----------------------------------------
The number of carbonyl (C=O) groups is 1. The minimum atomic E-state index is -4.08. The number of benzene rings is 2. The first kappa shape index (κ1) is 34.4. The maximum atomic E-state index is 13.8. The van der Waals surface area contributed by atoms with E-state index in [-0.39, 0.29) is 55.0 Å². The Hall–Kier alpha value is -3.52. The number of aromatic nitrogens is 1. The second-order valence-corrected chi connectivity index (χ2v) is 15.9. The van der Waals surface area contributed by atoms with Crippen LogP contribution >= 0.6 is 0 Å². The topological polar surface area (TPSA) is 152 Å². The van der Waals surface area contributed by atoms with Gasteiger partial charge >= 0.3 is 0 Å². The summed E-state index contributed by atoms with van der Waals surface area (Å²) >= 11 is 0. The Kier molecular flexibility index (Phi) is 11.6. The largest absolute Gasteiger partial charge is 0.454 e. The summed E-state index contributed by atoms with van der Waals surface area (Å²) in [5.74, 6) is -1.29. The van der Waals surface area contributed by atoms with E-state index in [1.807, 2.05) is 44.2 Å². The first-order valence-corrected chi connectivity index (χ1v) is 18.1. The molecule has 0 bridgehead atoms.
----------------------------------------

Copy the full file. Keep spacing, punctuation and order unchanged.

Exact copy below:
The number of carbonyl (C=O) groups is 1. The minimum atomic E-state index is -4.08. The number of benzene rings is 2. The first kappa shape index (κ1) is 34.4. The maximum atomic E-state index is 13.8. The van der Waals surface area contributed by atoms with E-state index in [-0.39, 0.29) is 55.0 Å². The Hall–Kier alpha value is -3.52. The number of aromatic nitrogens is 1. The second-order valence-corrected chi connectivity index (χ2v) is 15.9. The van der Waals surface area contributed by atoms with Crippen LogP contribution >= 0.6 is 0 Å². The topological polar surface area (TPSA) is 152 Å². The van der Waals surface area contributed by atoms with Gasteiger partial charge >= 0.3 is 0 Å². The summed E-state index contributed by atoms with van der Waals surface area (Å²) >= 11 is 0. The Kier molecular flexibility index (Phi) is 11.6. The largest absolute Gasteiger partial charge is 0.454 e. The summed E-state index contributed by atoms with van der Waals surface area (Å²) in [5.74, 6) is -1.29. The van der Waals surface area contributed by atoms with E-state index in [1.807, 2.05) is 44.2 Å². The first-order valence-corrected chi connectivity index (χ1v) is 18.1. The molecule has 0 bridgehead atoms.